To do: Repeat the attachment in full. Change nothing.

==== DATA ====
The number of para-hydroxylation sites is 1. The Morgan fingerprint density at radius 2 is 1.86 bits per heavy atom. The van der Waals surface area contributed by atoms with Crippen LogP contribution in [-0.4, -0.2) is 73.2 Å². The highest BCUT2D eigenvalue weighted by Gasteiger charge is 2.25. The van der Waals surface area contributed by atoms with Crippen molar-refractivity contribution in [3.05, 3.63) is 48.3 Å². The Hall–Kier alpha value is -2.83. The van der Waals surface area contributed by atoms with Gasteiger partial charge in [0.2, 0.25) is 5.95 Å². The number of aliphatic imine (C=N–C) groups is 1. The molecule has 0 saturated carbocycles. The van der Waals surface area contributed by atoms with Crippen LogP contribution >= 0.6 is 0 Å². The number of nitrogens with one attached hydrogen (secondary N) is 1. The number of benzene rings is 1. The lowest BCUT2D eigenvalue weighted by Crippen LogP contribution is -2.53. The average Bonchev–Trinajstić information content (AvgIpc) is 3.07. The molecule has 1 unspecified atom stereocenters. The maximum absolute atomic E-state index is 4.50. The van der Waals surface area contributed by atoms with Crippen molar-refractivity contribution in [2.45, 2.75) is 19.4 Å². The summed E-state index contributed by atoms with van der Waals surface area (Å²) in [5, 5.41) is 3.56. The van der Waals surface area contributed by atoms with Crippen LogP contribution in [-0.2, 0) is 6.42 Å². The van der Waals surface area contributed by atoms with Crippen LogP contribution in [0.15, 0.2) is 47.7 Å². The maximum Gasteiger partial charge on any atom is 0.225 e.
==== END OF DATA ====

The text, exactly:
The number of para-hydroxylation sites is 1. The Morgan fingerprint density at radius 2 is 1.86 bits per heavy atom. The van der Waals surface area contributed by atoms with Crippen LogP contribution in [-0.4, -0.2) is 73.2 Å². The highest BCUT2D eigenvalue weighted by Gasteiger charge is 2.25. The van der Waals surface area contributed by atoms with Crippen molar-refractivity contribution in [3.05, 3.63) is 48.3 Å². The Hall–Kier alpha value is -2.83. The van der Waals surface area contributed by atoms with Gasteiger partial charge in [0.2, 0.25) is 5.95 Å². The number of aliphatic imine (C=N–C) groups is 1. The molecule has 0 saturated carbocycles. The van der Waals surface area contributed by atoms with Crippen LogP contribution >= 0.6 is 0 Å². The number of nitrogens with one attached hydrogen (secondary N) is 1. The number of benzene rings is 1. The lowest BCUT2D eigenvalue weighted by Crippen LogP contribution is -2.53. The average Bonchev–Trinajstić information content (AvgIpc) is 3.07. The molecule has 1 unspecified atom stereocenters. The maximum absolute atomic E-state index is 4.50. The van der Waals surface area contributed by atoms with Crippen molar-refractivity contribution in [2.45, 2.75) is 19.4 Å². The summed E-state index contributed by atoms with van der Waals surface area (Å²) in [5, 5.41) is 3.56. The van der Waals surface area contributed by atoms with Crippen LogP contribution in [-0.2, 0) is 6.42 Å². The van der Waals surface area contributed by atoms with Crippen LogP contribution in [0.15, 0.2) is 47.7 Å². The maximum Gasteiger partial charge on any atom is 0.225 e.